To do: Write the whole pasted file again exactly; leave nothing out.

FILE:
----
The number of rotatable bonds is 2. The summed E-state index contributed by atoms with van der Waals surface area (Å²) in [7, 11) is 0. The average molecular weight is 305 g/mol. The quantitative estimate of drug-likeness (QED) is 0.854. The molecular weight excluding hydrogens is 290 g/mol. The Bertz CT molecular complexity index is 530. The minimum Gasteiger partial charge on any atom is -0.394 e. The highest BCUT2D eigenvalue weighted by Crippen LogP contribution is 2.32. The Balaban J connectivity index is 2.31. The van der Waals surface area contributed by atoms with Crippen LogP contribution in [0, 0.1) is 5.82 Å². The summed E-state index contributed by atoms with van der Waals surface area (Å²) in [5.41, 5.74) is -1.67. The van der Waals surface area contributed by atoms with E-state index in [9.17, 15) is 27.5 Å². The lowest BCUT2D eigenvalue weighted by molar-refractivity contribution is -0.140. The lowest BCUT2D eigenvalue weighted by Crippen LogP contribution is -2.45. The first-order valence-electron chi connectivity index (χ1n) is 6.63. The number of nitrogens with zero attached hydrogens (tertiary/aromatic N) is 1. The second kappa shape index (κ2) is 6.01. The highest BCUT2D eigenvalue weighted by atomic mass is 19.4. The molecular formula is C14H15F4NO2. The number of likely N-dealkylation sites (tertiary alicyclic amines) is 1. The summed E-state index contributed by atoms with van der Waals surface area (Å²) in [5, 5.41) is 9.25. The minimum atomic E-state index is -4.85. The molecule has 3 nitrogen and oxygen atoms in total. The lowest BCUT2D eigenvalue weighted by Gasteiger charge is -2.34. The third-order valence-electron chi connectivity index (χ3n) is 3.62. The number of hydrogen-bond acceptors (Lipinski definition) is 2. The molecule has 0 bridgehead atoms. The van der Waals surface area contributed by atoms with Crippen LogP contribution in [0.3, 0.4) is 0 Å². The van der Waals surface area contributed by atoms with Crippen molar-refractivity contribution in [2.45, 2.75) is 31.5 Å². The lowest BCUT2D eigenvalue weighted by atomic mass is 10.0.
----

The number of rotatable bonds is 2. The summed E-state index contributed by atoms with van der Waals surface area (Å²) in [7, 11) is 0. The average molecular weight is 305 g/mol. The quantitative estimate of drug-likeness (QED) is 0.854. The molecular weight excluding hydrogens is 290 g/mol. The Bertz CT molecular complexity index is 530. The minimum Gasteiger partial charge on any atom is -0.394 e. The highest BCUT2D eigenvalue weighted by Crippen LogP contribution is 2.32. The Balaban J connectivity index is 2.31. The van der Waals surface area contributed by atoms with Crippen LogP contribution in [0, 0.1) is 5.82 Å². The summed E-state index contributed by atoms with van der Waals surface area (Å²) in [5.41, 5.74) is -1.67. The van der Waals surface area contributed by atoms with E-state index in [9.17, 15) is 27.5 Å². The lowest BCUT2D eigenvalue weighted by molar-refractivity contribution is -0.140. The lowest BCUT2D eigenvalue weighted by Crippen LogP contribution is -2.45. The first-order valence-electron chi connectivity index (χ1n) is 6.63. The number of nitrogens with zero attached hydrogens (tertiary/aromatic N) is 1. The second kappa shape index (κ2) is 6.01. The highest BCUT2D eigenvalue weighted by atomic mass is 19.4. The molecular formula is C14H15F4NO2. The number of likely N-dealkylation sites (tertiary alicyclic amines) is 1. The summed E-state index contributed by atoms with van der Waals surface area (Å²) in [5, 5.41) is 9.25. The minimum atomic E-state index is -4.85. The molecule has 3 nitrogen and oxygen atoms in total. The lowest BCUT2D eigenvalue weighted by Gasteiger charge is -2.34. The third-order valence-electron chi connectivity index (χ3n) is 3.62. The number of hydrogen-bond acceptors (Lipinski definition) is 2. The molecule has 0 bridgehead atoms. The van der Waals surface area contributed by atoms with Crippen LogP contribution in [0.3, 0.4) is 0 Å². The van der Waals surface area contributed by atoms with Crippen molar-refractivity contribution in [2.45, 2.75) is 31.5 Å². The lowest BCUT2D eigenvalue weighted by atomic mass is 10.0.